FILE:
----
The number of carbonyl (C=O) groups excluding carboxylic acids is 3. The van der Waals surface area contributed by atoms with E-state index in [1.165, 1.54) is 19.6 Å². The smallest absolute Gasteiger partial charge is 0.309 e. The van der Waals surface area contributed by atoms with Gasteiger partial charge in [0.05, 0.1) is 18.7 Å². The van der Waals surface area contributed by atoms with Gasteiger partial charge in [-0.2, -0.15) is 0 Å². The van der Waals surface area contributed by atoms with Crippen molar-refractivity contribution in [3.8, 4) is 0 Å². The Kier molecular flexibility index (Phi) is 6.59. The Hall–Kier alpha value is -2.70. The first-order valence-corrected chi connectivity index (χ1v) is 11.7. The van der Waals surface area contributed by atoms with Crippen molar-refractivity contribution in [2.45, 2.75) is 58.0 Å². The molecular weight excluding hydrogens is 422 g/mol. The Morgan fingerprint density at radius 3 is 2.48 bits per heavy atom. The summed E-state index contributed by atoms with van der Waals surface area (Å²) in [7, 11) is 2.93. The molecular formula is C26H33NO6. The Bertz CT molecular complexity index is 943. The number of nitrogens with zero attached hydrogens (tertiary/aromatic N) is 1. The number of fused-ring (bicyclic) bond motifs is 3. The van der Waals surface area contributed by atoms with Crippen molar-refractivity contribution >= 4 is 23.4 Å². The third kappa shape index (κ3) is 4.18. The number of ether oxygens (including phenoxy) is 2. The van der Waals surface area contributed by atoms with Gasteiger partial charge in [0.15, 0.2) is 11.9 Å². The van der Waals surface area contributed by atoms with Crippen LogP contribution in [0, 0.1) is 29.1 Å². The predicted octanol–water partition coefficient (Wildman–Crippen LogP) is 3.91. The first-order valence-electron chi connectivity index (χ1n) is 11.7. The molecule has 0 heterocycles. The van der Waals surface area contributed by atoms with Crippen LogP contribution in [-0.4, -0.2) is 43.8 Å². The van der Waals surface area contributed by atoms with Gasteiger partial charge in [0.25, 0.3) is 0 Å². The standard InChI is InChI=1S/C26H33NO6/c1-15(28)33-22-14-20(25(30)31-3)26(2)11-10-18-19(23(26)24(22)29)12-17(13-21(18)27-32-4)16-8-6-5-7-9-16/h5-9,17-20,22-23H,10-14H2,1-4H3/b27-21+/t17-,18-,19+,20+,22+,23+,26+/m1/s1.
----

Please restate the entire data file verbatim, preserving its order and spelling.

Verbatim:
The number of carbonyl (C=O) groups excluding carboxylic acids is 3. The van der Waals surface area contributed by atoms with E-state index in [1.165, 1.54) is 19.6 Å². The smallest absolute Gasteiger partial charge is 0.309 e. The van der Waals surface area contributed by atoms with Gasteiger partial charge in [0.05, 0.1) is 18.7 Å². The van der Waals surface area contributed by atoms with Gasteiger partial charge in [-0.2, -0.15) is 0 Å². The van der Waals surface area contributed by atoms with Crippen molar-refractivity contribution in [3.8, 4) is 0 Å². The Kier molecular flexibility index (Phi) is 6.59. The Hall–Kier alpha value is -2.70. The first-order valence-corrected chi connectivity index (χ1v) is 11.7. The van der Waals surface area contributed by atoms with Crippen molar-refractivity contribution in [2.45, 2.75) is 58.0 Å². The molecular weight excluding hydrogens is 422 g/mol. The Morgan fingerprint density at radius 3 is 2.48 bits per heavy atom. The summed E-state index contributed by atoms with van der Waals surface area (Å²) in [7, 11) is 2.93. The molecular formula is C26H33NO6. The Bertz CT molecular complexity index is 943. The number of nitrogens with zero attached hydrogens (tertiary/aromatic N) is 1. The number of fused-ring (bicyclic) bond motifs is 3. The van der Waals surface area contributed by atoms with Crippen molar-refractivity contribution >= 4 is 23.4 Å². The third kappa shape index (κ3) is 4.18. The number of ether oxygens (including phenoxy) is 2. The van der Waals surface area contributed by atoms with Gasteiger partial charge in [0.15, 0.2) is 11.9 Å². The van der Waals surface area contributed by atoms with Crippen LogP contribution in [0, 0.1) is 29.1 Å². The predicted octanol–water partition coefficient (Wildman–Crippen LogP) is 3.91. The first-order valence-electron chi connectivity index (χ1n) is 11.7. The molecule has 0 heterocycles. The van der Waals surface area contributed by atoms with Crippen LogP contribution in [-0.4, -0.2) is 43.8 Å². The van der Waals surface area contributed by atoms with Gasteiger partial charge in [0.25, 0.3) is 0 Å². The standard InChI is InChI=1S/C26H33NO6/c1-15(28)33-22-14-20(25(30)31-3)26(2)11-10-18-19(23(26)24(22)29)12-17(13-21(18)27-32-4)16-8-6-5-7-9-16/h5-9,17-20,22-23H,10-14H2,1-4H3/b27-21+/t17-,18-,19+,20+,22+,23+,26+/m1/s1.